O Pioneers!

Front Cover
Barnes & Noble Classics, 2004 - Fiction - 176 pages
5 Reviews

O Pioneers!, by Willa Cather, is part of the Barnes & Noble Classics series, which offers quality editions at affordable prices to the student and the general reader, including new scholarship, thoughtful design, and pages of carefully crafted extras. Here are some of the remarkable features of Barnes & Noble Classics:

  • New introductions commissioned from today's top writers and scholars
  • Biographies of the authors
  • Chronologies of contemporary historical, biographical, and cultural events
  • Footnotes and endnotes
  • Selective discussions of imitations, parodies, poems, books, plays, paintings, operas, statuary, and films inspired by the work
  • Comments by other famous authors
  • Study questions to challenge the reader's viewpoints and expectations
  • Bibliographies for further reading
  • Indices & Glossaries, when appropriate
All editions are beautifully designed and are printed to superior specifications; some include illustrations of historical interest. Barnes & Noble Classics pulls together a constellation of influences--biographical, historical, and literary--to enrich each reader's understanding of these enduring works.   "The history of every country begins in the heart of a man or a woman," writes Willa Cather in O Pioneers! The country is America; the woman is Alexandra Bergson, a fiercely independent young Swedish immigrant girl who inherits her father’s farm in Nebraska. A model of emotional strength, courage, and resolve, Alexandra fights long and hard to transform her father’s patch of raw, wind-blasted prairie into a highly profitable business.

A gripping saga of love, murder, greed, failure, and triumph, O Pioneers! vividly portrays the hardships of prairie life. Above all, it champions the belief that hard work is the surest road to personal fulfillment. Described upon publication in The New York Times as "American in the best sense of the word,” O Pioneers! celebrates the men and women who struggled to build a nation that is both compelling and contradictory.

Chris Kraus is the author of Aliens & Anorexia, I Love Dick, and the forthcoming novel, Torpor. She is co-editor of Hatred of Capitalism: A Semiotexte Reader, and edits Semiotexte Native Agents, a series of mostly female underground fiction.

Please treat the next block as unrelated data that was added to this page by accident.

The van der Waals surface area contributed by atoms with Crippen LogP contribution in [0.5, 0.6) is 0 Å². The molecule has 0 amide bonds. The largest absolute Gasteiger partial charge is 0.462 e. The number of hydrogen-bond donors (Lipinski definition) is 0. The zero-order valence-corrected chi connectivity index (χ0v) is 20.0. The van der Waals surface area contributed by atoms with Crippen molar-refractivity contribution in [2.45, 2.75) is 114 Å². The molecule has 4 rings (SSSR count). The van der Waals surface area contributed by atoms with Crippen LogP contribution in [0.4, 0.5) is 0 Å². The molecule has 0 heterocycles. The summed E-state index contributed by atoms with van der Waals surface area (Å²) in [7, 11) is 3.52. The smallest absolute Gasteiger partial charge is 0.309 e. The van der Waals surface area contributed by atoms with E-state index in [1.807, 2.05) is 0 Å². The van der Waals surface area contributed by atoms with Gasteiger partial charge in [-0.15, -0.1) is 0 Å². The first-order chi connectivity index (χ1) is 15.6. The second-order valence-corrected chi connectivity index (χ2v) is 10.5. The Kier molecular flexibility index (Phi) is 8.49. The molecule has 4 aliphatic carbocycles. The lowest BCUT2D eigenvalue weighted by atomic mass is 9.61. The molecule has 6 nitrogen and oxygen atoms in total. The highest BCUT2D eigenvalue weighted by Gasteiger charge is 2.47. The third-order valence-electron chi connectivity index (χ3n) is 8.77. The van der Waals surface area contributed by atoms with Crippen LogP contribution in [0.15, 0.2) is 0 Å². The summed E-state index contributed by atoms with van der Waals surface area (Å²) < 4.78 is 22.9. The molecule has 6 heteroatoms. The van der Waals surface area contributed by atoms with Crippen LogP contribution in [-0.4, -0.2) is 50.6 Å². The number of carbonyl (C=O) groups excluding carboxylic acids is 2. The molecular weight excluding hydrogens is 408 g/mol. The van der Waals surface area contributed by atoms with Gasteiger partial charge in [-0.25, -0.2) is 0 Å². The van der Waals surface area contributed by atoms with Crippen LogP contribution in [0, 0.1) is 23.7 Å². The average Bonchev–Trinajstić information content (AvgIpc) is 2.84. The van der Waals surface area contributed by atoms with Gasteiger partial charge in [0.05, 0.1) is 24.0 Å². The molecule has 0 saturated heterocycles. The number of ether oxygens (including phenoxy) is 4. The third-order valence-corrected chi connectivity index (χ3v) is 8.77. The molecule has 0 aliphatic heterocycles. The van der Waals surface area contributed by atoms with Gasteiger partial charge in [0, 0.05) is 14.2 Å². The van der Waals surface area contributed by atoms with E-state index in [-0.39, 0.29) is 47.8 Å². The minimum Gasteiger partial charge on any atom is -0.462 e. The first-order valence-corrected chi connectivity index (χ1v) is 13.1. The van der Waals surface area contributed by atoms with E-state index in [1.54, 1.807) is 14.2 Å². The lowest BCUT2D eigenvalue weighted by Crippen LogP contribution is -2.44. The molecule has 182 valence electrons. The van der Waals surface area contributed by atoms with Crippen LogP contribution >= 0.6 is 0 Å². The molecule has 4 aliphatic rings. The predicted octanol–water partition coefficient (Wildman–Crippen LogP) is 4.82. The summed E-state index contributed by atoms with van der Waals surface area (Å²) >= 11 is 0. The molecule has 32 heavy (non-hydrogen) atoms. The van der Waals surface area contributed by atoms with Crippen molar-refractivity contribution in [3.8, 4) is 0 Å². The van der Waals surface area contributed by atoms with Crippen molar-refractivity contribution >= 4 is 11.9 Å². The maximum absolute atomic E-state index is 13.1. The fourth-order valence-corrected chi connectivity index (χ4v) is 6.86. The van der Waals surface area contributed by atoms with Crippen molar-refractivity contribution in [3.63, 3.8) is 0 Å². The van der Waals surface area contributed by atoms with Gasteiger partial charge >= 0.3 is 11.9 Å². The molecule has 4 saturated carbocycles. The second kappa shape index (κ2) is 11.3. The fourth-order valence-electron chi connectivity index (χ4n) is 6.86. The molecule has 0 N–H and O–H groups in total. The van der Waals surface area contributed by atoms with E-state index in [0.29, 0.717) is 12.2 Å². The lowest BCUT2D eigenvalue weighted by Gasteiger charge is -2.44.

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A Classic

User Review  - funinthecity - Overstock.com

The book arrived very quickly and was in excellent condition. I recommend this reading for anyone who would like to read a classic. Read full review

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About the author (2004)

Willa Siebert Cather was born in 1873 in the home of her maternal grandmother in western Virginia. Although she had been named Willela, her family always called her "Willa." Upon graduating from the University of Nebraska in 1895, Cather moved to Pittsburgh where she worked as a journalist and teacher while beginning her writing career. In 1906, Cather moved to New York to become a leading magazine editor at McClure's Magazine before turning to writing full-time. She continued her education, receiving her doctorate of letters from the University of Nebraska in 1917, and honorary degrees from the University of Michigan, the University of California, Columbia, Yale, and Princeton. Cather wrote poetry, short stories, essays, and novels, winning awards including the Pulitzer Prize for her novel, One of Ours, about a Nebraska farm boy during World War I. She also wrote The Professor's House, My Antonia, Death Comes for the Archbishop, and Lucy Gayheart. Some of Cather's novels were made into movies, the most well-known being A Lost Lady, starring Barbara Stanwyck. In 1961, Willa Cather was the first woman ever voted into the Nebraska Hall of Fame. She was also inducted into the Hall of Great Westerners in Oklahoma in 1974, and the National Women's Hall of Fame in Seneca, New York in 1988. Cather died on April 24, 1947, of a cerebral hemorrhage, in her Madison Avenue, New York home, where she had lived for many years.

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